Daniel Deusser had a quiet weekend coming into the final day of the Commercial Bank CHI Al Shaqab Presented by Longines, but the German World No 3 rose to the occasion when it mattered. On the final night of the prestigious championship, Deusser saved his best for last as he clinched the Grand Prix 1.60m class at the Longines Arena at Al Shaqab yesterday. Deusser astride 10-year-old bay Killer Queen Vdm was the fastest combination in the jump-off with 38.90-second scorching run under the floodlights. Austrian Max Kuhner and the nine-year-old Electric Blue P came second in 39.39 secs, with Frenchman Roger Yves Bost taking third spot with 14-year-old Sangria du Coty in 39.68 secs. “It feels great to have won this event. Killer Queen has long strides and she runs tight lines,” Deusser said after getting richer by €135,300. “I had never won this Grand Prix. It was pretty tough today, but my horse did great. I’m really happy. This ring with long lines is very nice for her. She won with her big canter today,” the 38-year-old added. Eighteen combinations advanced to the second round of the quality 41-rider field, which was followed by a jump-off for the double clear combinations. Kuhner set the pace with his lightning bay Electric Blue P, while Bost had to balance Sangria du Coty just too often and was about 0.29 seconds slower than the Austrian.  Deusser remained neck-and-neck with Kuhner until halfway through the jump-off course, but flew past him on the final line with Killer Queen Vdm and finished half a second faster. Julien Epaillard – who had won thrice in the past two days – looked good to beat Deusser’s time but the Frenchman got a bar on the second-to-last obstacle with Alibi de la Roque and had to settle for seventh spot. “It’s difficult to say what was the hardest in the final run. A lot of riders had gone fast. I had to do as fast as possible. My horse has a huge stride and having long lines helped. In smaller arenas, it was the biggest difficulty for me, but here, it was not as much a problem,” Deusser said. Omar al-Mannai, the Event Director of the Commercial Bank CHI Al Shaqab Presented by Longines, was pleased with the turnout for the championship and was looking forward to next weekend’s Longines Global Champions Tour opener. “We spent three great days of high performance sport. We had fun around the venue at the festival area. The atmosphere was incredible. It was nice for everyone who came here. I hope everyone enjoyed their time. Lots of things to do for next weekend as well,” al-Mannai said. Earlier, Patrik Kittel made it two victories in a row with 14-year-old gelding Delaunay Old to win the Dressage CDI5* Grand Prix Freestyle, with the pair having also won on Friday. Kittel and Delaunay Old scored 79.290 percent to top the field as the Swedish rider took home €27,173 in prize money. “I came here with the goal of being among the top three and we really succeeded. I’m really happy. You can’t be more than happy when you win. I had a much better feeling today. Delaunay came more into the program and relaxed in a different way,” said Kittel. Morgan Barbançon and Sir Donnerhall II Old, France’s leading combination, scored 76.450 percent to place second, as the duo did in the Grand Prix on Friday. Spain’s Juan Matute Guimon and Quantico were third on 76.400 percent. Meanwhile, Ireland’s Kate Dwyer on Snowdon Faberge took the Grand Prix Special on a personal best score of 70.043 percent. Dwyer was in tears as the judges read out the score as she became the first Irish rider to win at Grand Prix Special at five-star level. Last to go in the six-horse class and riding her 14-year-old gelding Snowdon Faberge, Dwyer beat Belarus’ Hann Karasiova into second place. “I am a little bit in shock but so happy. I just felt today I really had him with me in that ride, he was taking me every step of the way. When I came up that last centre line I was like ‘oh my goodness, this is what it feels like’. I am delighted with his performance and I know this is only the tip of the iceberg of what he can give me,” a delighted Dwyer said. Following a 10th place finish in Friday’s Grand Prix, Dwyer said her aim was to break the 70 percent mark and was overjoyed to have done that. “I finally hit the 70 percent. There were tears in my eyes. It is so lovely to hear it, and it’s not that often you hear it, so I am delighted and really proud. When I looked back and saw my mark I just couldn’t stop the tears, I just couldn’t believe it,” Dwyer said. RESULTS Showjumping — Commercial Bank CHI Al Shaqab Grand Prix presented by Longines 1. Daniel Deusser (GER); Horse: Killer Queen Vdm; Jump-off time: 38.90 secs; Prize money: €135,300     2. Max Kuhner (AUT); Elektric Blue P; 39.39 secs; €82000     3. Roger Yves Bost (FRA); Sangria du Coty; 39.68 secs; €43,050       Showjumping - CSI5* Table C (239) 1.45m 1. Annika Axelsson (SWE); Horse: Haloubet Hitchcock; Time: 59.44 secs; Prize money: €6350     2. Jur Vrieling (NED); Fiumicino van de Kalevallei; 60.75 secs; €5080 3. Titouan Schumacher (FRA); Eliot Brimbelles Z; 60.81 secs; €3810   Dressage — CDI5* GP FS - Grand Prix Freestyle to Music 1. Patrik Kittel (SWE); Horse: Delaunay Old; Percentage: 79.290; Prize money: €27,173 2. Morgan Barbançon (FRA); Sir Donnerhall II Old; 76.450; €21,739      3. Juan Matute Guimon (ESP); Quantico; 76.400; €16,304        CDI5* GPS - Grand Prix Special 1. Kate Dwyer (IRL); Horse: Snowdon Faberge; Percentage: 70.043%; Prize money: €5882.35     2. Hanna Karasiova (BLR); Zodiak; 69.106%; €4705.88     3. Jill de Ridder (GER); Whitney 341; 69.085%; €3529.41   Para Dressage CPEDI3* Freestyle IV (IV FS) 1. Rodolpho Riskalla (BRA); Horse: Don Frederic 3. Percentage: 76.875%; Prize money: €1200 2. Lotte Krijnsen (NED); Rosenstolz; 75.458%; €1000 3. Philippa Mary Johnson (RSA); Lord Louis; 73.875%; €800   CPEDI3* Freestyle V (V FS) 1. Ciska Vermeulen (BEL); Horse: Rohmeo; Percentage: 75.792%; Prize money: €1200 2. Valentina Strobl (AUT); Bequia Simba; 72.708%; €1000 3. Ulricke Dekeyzer (BEL); Cleverboy Van d’Abelendreef; 71.333%;  €800   CPEDI3* Freestyle I (I FS) 1. Jens Lasse Dokkan (NOR); Horse: Aladdin. Percentage: 77.278%; Prize money: €1320 2. Magdalena Cycak (POL); Sybilla; 64.445%; €1000   CPEDI3* Freestyle II (II FS) 1. Pepo Puch (AUT); Horse: Fuerst Chili; Percentage: 79.111%; Prize money: €1320 2. Martina Benzinger (GER); Fritzzantino; 71.222%; €1000 3. Annemarieke Nobel (NED); Highlight; 69.723%; €800   CPEDI3* Freestyle III (III FS) 1. Rixt van der Horst (NED); Horse: Findsley N.O.P.; Percentage: 77.167%; Prize money: €1320 2. Barbara Minneci (BEL); Stuart; 73.333%; €1000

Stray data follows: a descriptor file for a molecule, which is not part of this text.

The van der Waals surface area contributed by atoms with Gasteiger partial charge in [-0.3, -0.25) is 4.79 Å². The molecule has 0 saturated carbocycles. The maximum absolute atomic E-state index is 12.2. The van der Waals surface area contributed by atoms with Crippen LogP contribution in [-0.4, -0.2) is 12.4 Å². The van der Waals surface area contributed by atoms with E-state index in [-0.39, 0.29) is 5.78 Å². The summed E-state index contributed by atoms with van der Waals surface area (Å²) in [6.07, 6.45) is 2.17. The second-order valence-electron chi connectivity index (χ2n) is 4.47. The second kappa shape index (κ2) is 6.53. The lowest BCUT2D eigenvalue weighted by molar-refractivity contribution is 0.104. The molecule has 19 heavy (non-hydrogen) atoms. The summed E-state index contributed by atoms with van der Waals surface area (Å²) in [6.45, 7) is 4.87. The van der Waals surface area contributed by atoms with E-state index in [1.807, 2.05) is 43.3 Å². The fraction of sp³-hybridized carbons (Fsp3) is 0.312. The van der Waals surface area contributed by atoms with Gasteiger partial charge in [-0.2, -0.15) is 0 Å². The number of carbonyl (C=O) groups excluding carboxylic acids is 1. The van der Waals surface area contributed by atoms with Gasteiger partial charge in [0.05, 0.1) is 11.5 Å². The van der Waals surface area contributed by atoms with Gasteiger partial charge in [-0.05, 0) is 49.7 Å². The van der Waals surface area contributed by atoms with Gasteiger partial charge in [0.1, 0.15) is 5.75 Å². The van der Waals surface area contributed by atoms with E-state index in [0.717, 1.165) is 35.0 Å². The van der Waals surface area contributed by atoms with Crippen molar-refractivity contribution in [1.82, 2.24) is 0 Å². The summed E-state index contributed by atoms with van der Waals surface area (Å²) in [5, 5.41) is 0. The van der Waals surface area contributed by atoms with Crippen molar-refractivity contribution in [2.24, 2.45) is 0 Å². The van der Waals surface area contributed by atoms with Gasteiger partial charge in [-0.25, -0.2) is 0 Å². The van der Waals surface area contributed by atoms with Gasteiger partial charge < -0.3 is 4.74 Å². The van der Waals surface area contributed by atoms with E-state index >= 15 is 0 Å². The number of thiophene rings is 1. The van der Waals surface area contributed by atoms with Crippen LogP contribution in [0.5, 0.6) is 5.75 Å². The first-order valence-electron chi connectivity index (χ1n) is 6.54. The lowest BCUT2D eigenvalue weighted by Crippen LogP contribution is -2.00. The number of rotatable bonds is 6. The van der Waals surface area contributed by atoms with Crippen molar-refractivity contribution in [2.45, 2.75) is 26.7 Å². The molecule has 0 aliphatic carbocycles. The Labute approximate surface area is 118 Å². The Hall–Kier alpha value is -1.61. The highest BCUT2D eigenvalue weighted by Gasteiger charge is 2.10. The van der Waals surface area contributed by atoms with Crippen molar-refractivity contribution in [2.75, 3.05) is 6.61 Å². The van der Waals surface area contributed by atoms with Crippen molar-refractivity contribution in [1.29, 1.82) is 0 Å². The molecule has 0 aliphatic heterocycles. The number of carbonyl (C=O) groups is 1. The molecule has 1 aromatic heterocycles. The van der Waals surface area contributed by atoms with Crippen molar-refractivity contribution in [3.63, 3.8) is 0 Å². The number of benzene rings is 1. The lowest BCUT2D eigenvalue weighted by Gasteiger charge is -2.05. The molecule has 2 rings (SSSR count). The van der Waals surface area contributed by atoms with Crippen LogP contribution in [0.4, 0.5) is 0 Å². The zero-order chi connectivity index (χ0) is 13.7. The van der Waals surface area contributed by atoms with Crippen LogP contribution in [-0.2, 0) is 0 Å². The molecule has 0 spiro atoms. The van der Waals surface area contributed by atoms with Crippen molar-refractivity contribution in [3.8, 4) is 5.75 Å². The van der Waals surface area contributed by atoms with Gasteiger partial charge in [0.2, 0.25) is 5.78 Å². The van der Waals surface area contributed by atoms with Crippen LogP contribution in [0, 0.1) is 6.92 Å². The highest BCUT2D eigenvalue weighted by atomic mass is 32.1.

Hussein Ali al-Abdulla (right), EGM & Chief Marketing Officer of Commercial Bank, presents the trophy to Julien Epaillard, after the Frenchman won the  CSI5* 1.55m class aboard Virtuose Champeix on the second day of the Commercial Bank CHI Al Shaqab Presented by Longines.